Introduction to 'A Proper Spectacle'

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This book was written on the eve of a new century, and of the Sydney Olympics. The year 2000 marks one hundred years of women’s recognition as legitimate competitors in the Olympic Games.

There were no women registered as competitors when the first modern Games took place in 1896. Even when their participation was given official sanction in 1900, for many years they encountered incredible opposition to being accepted as serious athletes. Baron Pierre de Coubertin, founder of the Modern Olympics, was himself vehemently opposed to women taking part in competitive sport. In July 1912 he said:

"Tomorrow, there will probably be women runners, or even women football players? If such sports are played by women, would they constitute a proper spectacle to offer the audience that an Olympiad brings together? We do not think this may be claimed to be so." 1

Though we might forgive the Baron his opinion - it was over eighty years ago, after all - he was not alone in his views. At the turn of the century, many doctors believed that if women took part in sport there was a strong chance they would become infertile, and it was a common view that sporting women might even turn into men. It was a time when women could not vote. Their main role in life was to marry and raise a family.

The earliest women Olympians of the modern era were born during this time, so what was it about them that led them to defy convention when so much was against them? We decided to find out by simply asking the women who were there - and so a quest began. We contacted the Olympic Associations of countries whose women took part in the Olympic Games prior to World War II, and asked if they would help us locate their oldest women Olympians. The majority of countries who took part in these games were European. Africa (except South Africa) and most of Asia (with the exception of Japan and Australia) did not feature prominently in women’s Olympic competition before World War II.

The Olympic Associations of Greece, Argentina, Australia, Germany, Great Britain, Holland, Sweden and USA helped in the search. We were further assisted by colleagues in the International Society of Olympic Historians and staff at the Olympic Museum in Lausanne who enabled us to track down many of the oldest sportswomen in the world. Initially, we sent out a questionnaire, and many responded with astounding letters and photographs. This was followed up by telephone conversations and more letters.

Considerable help came from the families of some of the women who were unable to respond personally, either through illness or frailty, but were keen to be included. We were able to visit and record on audio tape the memories of the oldest British women Olympians.

Many of the women who contacted us were extremely generous in what they shared, and some seemed astonished to be asked about their experiences. This was not surprising to us. With a few exceptions, women’s Olympic sporting history is not well documented, and published first hand accounts seem very rare. As Physical Education lecturers who had trained during the late 1960s and early 70s, we knew very little about women’s sporting history. When we embarked upon this book, we wanted to make a contribution to that history by allowing the women to tell their stories and to set them in their historical context. Incredibly, there are still women with us today who competed in the Olympic Games of 1924! We offer a glimpse of their early lives to try to ascertain who or what influenced them, but primarily we have concentrated on the personal experiences of women competitors in the Games of 1928, 1932 and 1936. Several women comment on shared experiences, yet come at these experiences from different cultures and upbringings. There is richness in both their diversity and commonality.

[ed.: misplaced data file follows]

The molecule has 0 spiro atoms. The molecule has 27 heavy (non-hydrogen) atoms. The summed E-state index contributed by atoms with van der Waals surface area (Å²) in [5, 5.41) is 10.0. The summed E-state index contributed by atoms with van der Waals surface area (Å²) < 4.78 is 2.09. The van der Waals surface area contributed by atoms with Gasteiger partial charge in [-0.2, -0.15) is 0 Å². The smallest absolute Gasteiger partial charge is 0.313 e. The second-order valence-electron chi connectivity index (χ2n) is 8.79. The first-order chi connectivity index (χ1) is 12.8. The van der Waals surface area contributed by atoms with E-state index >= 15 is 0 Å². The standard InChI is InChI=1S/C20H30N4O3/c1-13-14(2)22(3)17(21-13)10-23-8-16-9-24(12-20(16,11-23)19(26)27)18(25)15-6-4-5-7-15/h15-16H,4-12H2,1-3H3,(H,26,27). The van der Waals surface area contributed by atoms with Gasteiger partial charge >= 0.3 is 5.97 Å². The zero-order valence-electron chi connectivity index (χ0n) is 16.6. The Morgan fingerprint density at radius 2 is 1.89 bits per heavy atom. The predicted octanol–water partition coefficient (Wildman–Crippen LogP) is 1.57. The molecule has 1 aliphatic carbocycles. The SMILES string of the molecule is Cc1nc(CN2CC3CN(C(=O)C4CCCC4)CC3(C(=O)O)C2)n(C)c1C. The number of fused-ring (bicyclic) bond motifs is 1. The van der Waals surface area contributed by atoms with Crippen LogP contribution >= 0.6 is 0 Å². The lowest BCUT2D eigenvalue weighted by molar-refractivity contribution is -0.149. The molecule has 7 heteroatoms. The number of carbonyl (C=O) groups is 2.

In a book about sportswomen, there is always the problem of how to name them. Many of those who contributed to this book competed as single women, and have subsequently married. They come from a generation who are accustomed to taking their husbands’ names. We have tried to solve the problem simply by calling them the name they competed under and including any other names in the final section and the appendix. This seemed to offer the greatest clarity.

A Proper Spectacle’ is not a book concerned with statistics - the National and World records these women held are long since shattered - but it contains historical facts, stories and memories about sports, sportswomen and the Summer Olympic Games that we believe to be important and that have moved or interested us.

In the true Olympic spirit of it being important to participate and not necessarily to win, some of the women featured in this book did not gain medals, and not all made it to the Olympics - but their stories illustrate crucial aspects of women’s struggle to participate in sport, and provide a wonderful insight into their lives. The women who played competitive sports in the early part of the twentieth century did so in a climate of unacceptability - Betty Schwartz Robinson’s very first women’s gold track medal was won when it was still being debated whether or not she should even be there!

This book celebrates these bold spirits who have enabled the women athletes of today to excel.